Depths in simplicity

Book Review of My Name is Lucy Barton” by Elizabeth Strout.

25104-lucy2bbartonIf there is one quote from this novel that both sums it up, and yet is also the exact opposite of what this story tries to do, it is this: “we never know, and never would know, what it would be like to understand another person fully. It seems a simple thought, but as I get older I see more and more that she had to tell us that.” The “she” in this quote refers to Sarah Payne, an author that holds a writing workshop that Lucy attends. This is a very truthful and telling line, both for writers and readers alike. Yet, this is exactly what authors attempt to convey to their readers – a story where we can understand another person fully. That Elizabeth Strout (author of the Pulitzer Prize winning collection of short stories Olive Kittredge) is able to reveal the character of Lucy Barton to her readers so fully, is only part of her genius. The other part is that she does it with such economy of text (just over 200 pages), making this book virtually magical.

Strout gives us Lucy Barton, who is a very simple person, in self-observed hindsight. The event at the center of this story is Lucy’s hospitalization due to mysterious complications following appendix removal surgery. More specifically, Lucy’s catalyst for telling this is her mother’s visit with her, as she was recovering. This chapter in Lucy’s life appears to be smack dab in the middle of her timeline, but since Strout tells Lucy’s story in hindsight, we also get glimpses into events and incidents from both before and after that episode. This, of course, rounds out Lucy’s character as we gain insights into both her life and why she writes down her thoughts in this semi-memoir of a story.

As I mentioned above, what is most incredible isn’t the story itself, or even Lucy Barton’s character, but how Strout presents us with this story in relatively few pages of prose. The best word that comes to mind is obviously evocative, while some might even call it poetic. This brings to mind something akin to the style of my all-time favorite writer, Michael Ondaatje. Ondaatje began his writing career as a poet, and this heavily influenced his fiction, whereby he always seems to include elements of poetry into his prose. The artistry in this is that both Strout and Ondaatje achieve this depth of redolence without ever sounding flowery or poetic.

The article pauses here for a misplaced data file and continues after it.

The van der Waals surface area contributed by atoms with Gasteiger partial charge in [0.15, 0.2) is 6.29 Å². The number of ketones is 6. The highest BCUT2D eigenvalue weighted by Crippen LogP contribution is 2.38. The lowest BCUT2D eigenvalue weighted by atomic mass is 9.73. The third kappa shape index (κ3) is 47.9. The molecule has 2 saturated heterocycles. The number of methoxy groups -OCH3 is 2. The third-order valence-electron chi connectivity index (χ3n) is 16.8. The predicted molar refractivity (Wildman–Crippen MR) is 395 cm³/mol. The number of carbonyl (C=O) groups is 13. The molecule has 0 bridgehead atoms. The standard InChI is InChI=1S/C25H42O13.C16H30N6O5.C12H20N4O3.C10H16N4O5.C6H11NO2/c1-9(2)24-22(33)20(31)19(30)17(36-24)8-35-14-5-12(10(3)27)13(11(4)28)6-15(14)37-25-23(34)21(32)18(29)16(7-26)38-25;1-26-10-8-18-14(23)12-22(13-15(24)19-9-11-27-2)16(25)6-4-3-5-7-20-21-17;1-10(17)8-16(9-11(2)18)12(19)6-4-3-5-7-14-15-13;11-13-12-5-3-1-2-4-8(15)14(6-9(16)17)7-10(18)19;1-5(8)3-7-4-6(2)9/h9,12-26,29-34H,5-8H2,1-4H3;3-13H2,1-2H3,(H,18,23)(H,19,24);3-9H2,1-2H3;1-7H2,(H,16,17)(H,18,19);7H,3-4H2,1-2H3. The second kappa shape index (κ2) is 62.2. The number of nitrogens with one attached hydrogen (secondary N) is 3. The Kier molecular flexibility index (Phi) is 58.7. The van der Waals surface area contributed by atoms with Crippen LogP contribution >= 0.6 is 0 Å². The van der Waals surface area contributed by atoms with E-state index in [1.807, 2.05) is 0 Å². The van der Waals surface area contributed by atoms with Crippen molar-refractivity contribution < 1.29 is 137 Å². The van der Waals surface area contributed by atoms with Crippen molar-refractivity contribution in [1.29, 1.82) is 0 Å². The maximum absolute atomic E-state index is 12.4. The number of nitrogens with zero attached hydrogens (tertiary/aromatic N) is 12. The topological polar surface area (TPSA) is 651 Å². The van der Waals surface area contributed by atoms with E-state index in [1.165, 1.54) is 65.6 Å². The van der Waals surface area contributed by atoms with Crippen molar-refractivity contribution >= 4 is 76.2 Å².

Obviously, if I’m comparing Strout with Ondaatje, I must be enamored. So yes, I admit it, I adored this book, not only because Strout makes me feel and see her characters; but also because after I finished reading, I believed I really knew and understood them. Most importantly, I loved this book because she did all this with a surface of simplicity that belies the complexity that lies seamlessly underneath. This book gets five out of five stars, and I’m already reserving a top spot for it for my “best of 2016 books” next year.

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“My Name is Lucy Barton” by Elizabeth Strout, was released in the US release on January 16, 2016 and in the UK on February 6, 2016. This book is available (via these affiliate links) from Amazon, Barnes & Noble, Kobo Books (USA, UK, Canada & Australia), the website eBooks.com, iTunes (iBook and audiobook), The Book Depository (free worldwide delivery), new or used from Alibris, or used from Better World Books (promoting libraries and world literacy), as well as from an IndieBound store near you. I would like to thank the publishers for allowing me to read an ARC of this book via NetGalley.

 

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